“To the north or any anywhere back there, the campground could really be added on to at any time,” he added. “Infrastructure is being laid for that. The building and building products that we have chosen are 30 and 50 year warrantied. Because it’s no secret you know we have a lot of buildings down here that need maintenance.”
According to Buckley, products and technology have improved so greatly the group was able to select the building products which will last the longest.
The committee has worked with the fair board to come up with a plan which will help to make the new facility sustainable by setting aside funds for future improvements and repairs.
According to fair board member and horse department chair Bill Croucher, a percentage of funds made from the new camping spots will be put in a fund directly for the covered arena and any small repairs needed on other horse buildings.
New horse shows are already booked for 2021. The committee is excited to build up the equine community in Preble County and be able to host larger shows most families must travel miles away to participate in. Having restrooms will allow horse camps to be held locally.
“Think about the advantages that it lends to Eaton and Preble County, as far as economic development,” Bullen said. “It’s great because we’re going to be bringing people in from out of the area and hopefully promote some businesses inside Preble County, but maybe more importantly, the opportunities for Preble County 4Hers, FFA – anybody — to have this type of opportunity in Preble County. It’s one of the strengths of our county to be able to make it a top-notch facility that they can be proud of.”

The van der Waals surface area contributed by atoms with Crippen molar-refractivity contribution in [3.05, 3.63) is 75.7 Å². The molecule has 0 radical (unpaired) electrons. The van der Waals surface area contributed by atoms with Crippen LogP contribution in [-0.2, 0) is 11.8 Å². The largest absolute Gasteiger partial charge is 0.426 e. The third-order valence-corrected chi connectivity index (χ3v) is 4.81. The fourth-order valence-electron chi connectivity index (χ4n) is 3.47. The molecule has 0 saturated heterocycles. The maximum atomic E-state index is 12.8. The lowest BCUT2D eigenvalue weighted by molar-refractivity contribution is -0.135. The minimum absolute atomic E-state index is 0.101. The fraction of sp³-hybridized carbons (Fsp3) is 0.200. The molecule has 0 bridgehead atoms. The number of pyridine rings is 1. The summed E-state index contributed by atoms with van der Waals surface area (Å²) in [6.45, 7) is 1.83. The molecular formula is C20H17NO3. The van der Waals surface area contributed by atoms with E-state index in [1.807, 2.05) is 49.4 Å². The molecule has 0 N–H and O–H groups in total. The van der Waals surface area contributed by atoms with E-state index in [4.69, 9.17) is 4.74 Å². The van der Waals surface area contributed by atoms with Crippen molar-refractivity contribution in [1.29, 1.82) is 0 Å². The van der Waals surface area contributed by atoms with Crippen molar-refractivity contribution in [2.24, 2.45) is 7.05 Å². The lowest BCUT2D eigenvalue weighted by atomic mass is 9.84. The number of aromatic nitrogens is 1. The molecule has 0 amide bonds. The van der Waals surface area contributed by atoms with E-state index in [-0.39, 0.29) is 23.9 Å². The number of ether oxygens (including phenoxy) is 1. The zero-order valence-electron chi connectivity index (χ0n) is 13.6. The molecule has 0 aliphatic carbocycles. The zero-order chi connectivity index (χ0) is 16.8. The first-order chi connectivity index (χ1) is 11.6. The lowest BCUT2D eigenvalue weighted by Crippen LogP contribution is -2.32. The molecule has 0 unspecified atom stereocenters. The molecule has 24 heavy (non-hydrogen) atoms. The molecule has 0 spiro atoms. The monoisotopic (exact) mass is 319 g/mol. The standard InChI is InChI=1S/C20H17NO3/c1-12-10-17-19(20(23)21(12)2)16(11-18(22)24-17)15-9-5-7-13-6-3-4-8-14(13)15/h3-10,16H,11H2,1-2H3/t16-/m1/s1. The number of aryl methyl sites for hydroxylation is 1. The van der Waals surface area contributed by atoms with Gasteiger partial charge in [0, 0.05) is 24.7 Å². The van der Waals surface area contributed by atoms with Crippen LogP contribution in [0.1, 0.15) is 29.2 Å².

A grand opening dedication is planned during the first horse show, scheduled for June 19, at 1 p.m.
The group is now seeking additional sponsors. Although the greatest expenses are covered, according to committee members, donors are needed for other expenses including fencing and more needed to finish the project.
Sponsor levels include a Bronze Level, Silver Level, Gold Level, Platinum Level and Diamond Level. Levels are described as: bronze, $50-250, recognition on a bronze level banner for 2021 show season; silver, $250-1,000, recognition on a silver level banner for the 2021 show season; gold, fence sponsors, $1,000 – sign on one section of fence, $2,000 – signs on three sections of fence. (Total goal for the fence is $60,000;) platinum, $5,000-$15,000, recognition on a platinum level plaque within the arena complex and diamond, over $15,000, recognition on a diamond level plaque in the arena complex.
To be included on a banner, sign, or plaque in time for the dedication ceremony, donations must be received by May 1.
Additional information regarding the Grand Opening Horse Show and how to donate can be found at www.preblecountyfair.com.
Reach Eddie Mowen Jr. at 937-683-4061 or follow on Twitter @emowenjr